Movie Review: Ouija - Origin Of Evil

Ouija: Origin Of Evil poster

@ChazensJezebel reviews...


Director: Mike Flanagan
Writers: Mike Flanagan, Jeff Howard
Stars: Elizabeth Reaser, Lulu Wilson, Annalise Basso, Henry Thomas

Review

The Ouija board (pronounced wee-juh, NOT wee-jee), as we know it, has only been around since the late 1800s. It was recognized as a parlor game until spiritualists got a hold of it during WWII and it’s been associated with the occult ever since. In 2014, the Hasbro game was the main character in the atrocious Ouija. A film so bad, the mere idea of perpetuating this storyline was enough to make sensible horror fans feel genuine, physical pain.

Despite the potential misery of another Ouija film, the concept, a prequel, in the hands of writer/director Mike Flanagan was somewhat promising. Flanagan, who has given us some the smarter horror films in recent years, like Oculus and Hush, was more than capable of at least making a better film than the original. Ouija: Origin of Evil is just that, better than the original, but not a whole lot more.


Set in 1967 Los Angeles, we meet Alice Zander (Elizabeth Reaser), a widow and mother of two girls. Alice makes a living by giving phony seances in her home, with the assistance of her daughters, Paulina (Annalise Basso) and Doris (Lulu Wilson). In an attempt to bring in more income, Alice introduces a new prop, a Ouija board, which young Doris takes an immediate interest in. Thinking she’s contacting the spirit of her dead father, Doris becomes a conduit for something much more sinister.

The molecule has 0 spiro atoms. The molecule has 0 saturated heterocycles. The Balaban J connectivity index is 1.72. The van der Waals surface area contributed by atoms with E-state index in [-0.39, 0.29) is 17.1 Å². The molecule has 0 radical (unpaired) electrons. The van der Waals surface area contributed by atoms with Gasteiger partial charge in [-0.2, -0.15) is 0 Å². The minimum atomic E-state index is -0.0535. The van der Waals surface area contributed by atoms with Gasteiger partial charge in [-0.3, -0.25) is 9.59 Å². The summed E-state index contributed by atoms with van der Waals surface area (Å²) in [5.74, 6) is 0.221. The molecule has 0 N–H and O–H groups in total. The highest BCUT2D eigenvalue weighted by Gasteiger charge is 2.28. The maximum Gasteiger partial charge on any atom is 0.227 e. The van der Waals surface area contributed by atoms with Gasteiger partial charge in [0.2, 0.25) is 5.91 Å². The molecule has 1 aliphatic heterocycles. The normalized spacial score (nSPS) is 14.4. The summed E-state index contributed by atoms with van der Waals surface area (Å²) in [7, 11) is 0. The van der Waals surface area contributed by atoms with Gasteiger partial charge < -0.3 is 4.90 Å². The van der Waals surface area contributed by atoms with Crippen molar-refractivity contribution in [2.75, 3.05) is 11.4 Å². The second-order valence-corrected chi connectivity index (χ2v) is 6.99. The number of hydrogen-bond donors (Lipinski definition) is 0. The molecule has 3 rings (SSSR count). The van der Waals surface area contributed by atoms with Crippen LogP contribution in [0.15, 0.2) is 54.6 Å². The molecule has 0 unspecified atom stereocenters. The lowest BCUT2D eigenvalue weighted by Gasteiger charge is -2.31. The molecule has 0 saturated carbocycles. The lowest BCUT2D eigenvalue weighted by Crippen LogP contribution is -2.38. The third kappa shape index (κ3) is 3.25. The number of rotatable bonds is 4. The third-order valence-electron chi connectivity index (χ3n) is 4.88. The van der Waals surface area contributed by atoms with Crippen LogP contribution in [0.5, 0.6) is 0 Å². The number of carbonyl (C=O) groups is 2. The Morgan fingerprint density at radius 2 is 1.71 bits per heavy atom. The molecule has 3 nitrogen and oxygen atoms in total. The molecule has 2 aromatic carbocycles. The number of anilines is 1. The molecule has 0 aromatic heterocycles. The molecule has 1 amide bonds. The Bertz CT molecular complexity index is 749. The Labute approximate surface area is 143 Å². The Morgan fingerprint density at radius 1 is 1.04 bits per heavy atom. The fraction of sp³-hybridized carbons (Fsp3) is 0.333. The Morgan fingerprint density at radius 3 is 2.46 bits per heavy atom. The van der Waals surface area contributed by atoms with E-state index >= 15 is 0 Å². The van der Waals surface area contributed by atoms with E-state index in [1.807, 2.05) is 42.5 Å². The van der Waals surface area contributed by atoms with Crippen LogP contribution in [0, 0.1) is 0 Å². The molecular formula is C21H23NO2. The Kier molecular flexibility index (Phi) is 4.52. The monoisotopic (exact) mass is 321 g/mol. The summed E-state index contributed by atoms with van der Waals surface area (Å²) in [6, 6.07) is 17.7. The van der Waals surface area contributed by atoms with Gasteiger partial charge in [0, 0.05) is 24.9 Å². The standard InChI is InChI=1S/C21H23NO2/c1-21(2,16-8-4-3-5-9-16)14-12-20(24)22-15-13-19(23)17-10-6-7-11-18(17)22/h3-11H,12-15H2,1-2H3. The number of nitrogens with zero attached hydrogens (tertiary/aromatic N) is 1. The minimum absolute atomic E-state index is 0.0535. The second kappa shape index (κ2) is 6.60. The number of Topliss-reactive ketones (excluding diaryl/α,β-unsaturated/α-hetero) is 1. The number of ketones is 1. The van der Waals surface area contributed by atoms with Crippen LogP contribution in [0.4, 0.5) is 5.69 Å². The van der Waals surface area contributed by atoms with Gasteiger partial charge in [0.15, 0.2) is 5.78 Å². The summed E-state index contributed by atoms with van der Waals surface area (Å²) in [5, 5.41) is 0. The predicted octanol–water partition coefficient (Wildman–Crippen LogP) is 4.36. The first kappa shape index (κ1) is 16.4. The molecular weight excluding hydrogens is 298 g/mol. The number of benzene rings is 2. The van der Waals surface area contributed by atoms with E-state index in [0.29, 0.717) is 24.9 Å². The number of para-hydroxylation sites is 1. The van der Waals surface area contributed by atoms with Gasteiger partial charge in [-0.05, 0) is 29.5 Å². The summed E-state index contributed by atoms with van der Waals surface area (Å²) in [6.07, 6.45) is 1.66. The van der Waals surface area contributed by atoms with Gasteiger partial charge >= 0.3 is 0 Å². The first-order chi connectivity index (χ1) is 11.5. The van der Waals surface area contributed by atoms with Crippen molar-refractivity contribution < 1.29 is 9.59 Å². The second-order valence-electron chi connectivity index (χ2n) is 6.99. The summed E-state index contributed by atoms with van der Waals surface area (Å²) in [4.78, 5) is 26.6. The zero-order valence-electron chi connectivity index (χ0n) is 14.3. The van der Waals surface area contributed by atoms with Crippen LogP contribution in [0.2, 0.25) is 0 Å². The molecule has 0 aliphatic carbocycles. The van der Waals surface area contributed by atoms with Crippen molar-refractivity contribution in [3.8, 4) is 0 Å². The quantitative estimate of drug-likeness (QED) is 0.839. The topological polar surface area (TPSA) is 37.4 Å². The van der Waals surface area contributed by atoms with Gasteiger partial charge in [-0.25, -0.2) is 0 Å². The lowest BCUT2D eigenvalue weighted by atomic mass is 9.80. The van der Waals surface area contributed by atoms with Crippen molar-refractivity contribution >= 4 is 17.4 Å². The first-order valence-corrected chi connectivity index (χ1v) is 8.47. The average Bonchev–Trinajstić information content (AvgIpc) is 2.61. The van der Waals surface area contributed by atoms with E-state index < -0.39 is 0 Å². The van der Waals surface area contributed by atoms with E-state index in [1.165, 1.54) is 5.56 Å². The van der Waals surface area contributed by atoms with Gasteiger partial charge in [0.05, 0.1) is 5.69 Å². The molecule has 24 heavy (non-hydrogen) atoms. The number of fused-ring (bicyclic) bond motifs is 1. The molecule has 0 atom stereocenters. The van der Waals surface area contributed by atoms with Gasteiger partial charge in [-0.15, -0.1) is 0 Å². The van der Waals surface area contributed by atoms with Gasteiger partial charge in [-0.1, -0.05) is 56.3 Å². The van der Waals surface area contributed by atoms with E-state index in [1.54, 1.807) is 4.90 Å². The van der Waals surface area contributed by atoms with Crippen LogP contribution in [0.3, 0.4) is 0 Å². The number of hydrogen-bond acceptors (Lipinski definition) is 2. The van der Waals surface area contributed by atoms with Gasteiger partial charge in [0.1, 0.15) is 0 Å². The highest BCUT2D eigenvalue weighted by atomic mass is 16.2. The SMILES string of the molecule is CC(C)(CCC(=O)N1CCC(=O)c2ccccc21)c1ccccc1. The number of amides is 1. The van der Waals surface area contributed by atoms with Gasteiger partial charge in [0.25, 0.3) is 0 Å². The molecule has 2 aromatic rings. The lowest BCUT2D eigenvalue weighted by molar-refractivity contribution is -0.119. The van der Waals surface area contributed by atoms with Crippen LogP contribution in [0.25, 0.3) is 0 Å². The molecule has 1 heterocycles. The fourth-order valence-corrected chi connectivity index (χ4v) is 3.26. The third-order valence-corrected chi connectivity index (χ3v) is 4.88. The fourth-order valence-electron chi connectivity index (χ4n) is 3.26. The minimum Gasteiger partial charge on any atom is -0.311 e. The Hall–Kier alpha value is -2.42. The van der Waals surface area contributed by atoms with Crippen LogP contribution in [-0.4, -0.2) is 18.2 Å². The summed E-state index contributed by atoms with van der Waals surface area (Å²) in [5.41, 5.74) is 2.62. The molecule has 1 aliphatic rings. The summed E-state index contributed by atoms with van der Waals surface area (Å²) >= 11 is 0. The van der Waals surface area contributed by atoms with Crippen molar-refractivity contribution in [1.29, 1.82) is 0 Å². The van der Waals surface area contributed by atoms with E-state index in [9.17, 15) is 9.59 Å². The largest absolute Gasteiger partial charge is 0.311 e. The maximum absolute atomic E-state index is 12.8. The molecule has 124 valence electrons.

The aesthetic is clean enough. Unfortunately, the throwback is a bit too reminiscent of The Conjuring films and not as effective as House of the Devil or even Stranger Things. There are jump scare aplenty, perhaps too many, but they work, especially with a willing audience and they don’t feel cheap. It’s something Flanagan is quite good at. The story suffers from a predictability that plagues most modern horror films. The characters, however, are well-developed and likable. While all of the performances are solid, it is Lulu Wilson who takes center stage as the main antagonist.


Wilson is both adorable and terrifying, starting as the naive, weird girl at her Catholic school then turning into a pint-sized terror. Once the obligatory possession happens, we get the open mouth, white eyed visage, as well as the expected wall climbing and whispering in the ears of her victims. But perhaps one of the most intense and disturbing moments is when she describes in great detail, being strangled to death. Her delivery is bone-chilling.

The most disappointing thing about Ouija: Origin of Evil is the third act. Perhaps Flanagan was trying to keep the film at a respectable running time and still had too much he wanted to do, but there is so much happening at such a quick pace, the climax gets a little muddled. Still he manages to tie up the loose ends and tie this film to the original.

One final note, wait until the credits are finished...

Suzanne Bell

Twitter: @ChazensJezebel

Images: IMDb & youtube

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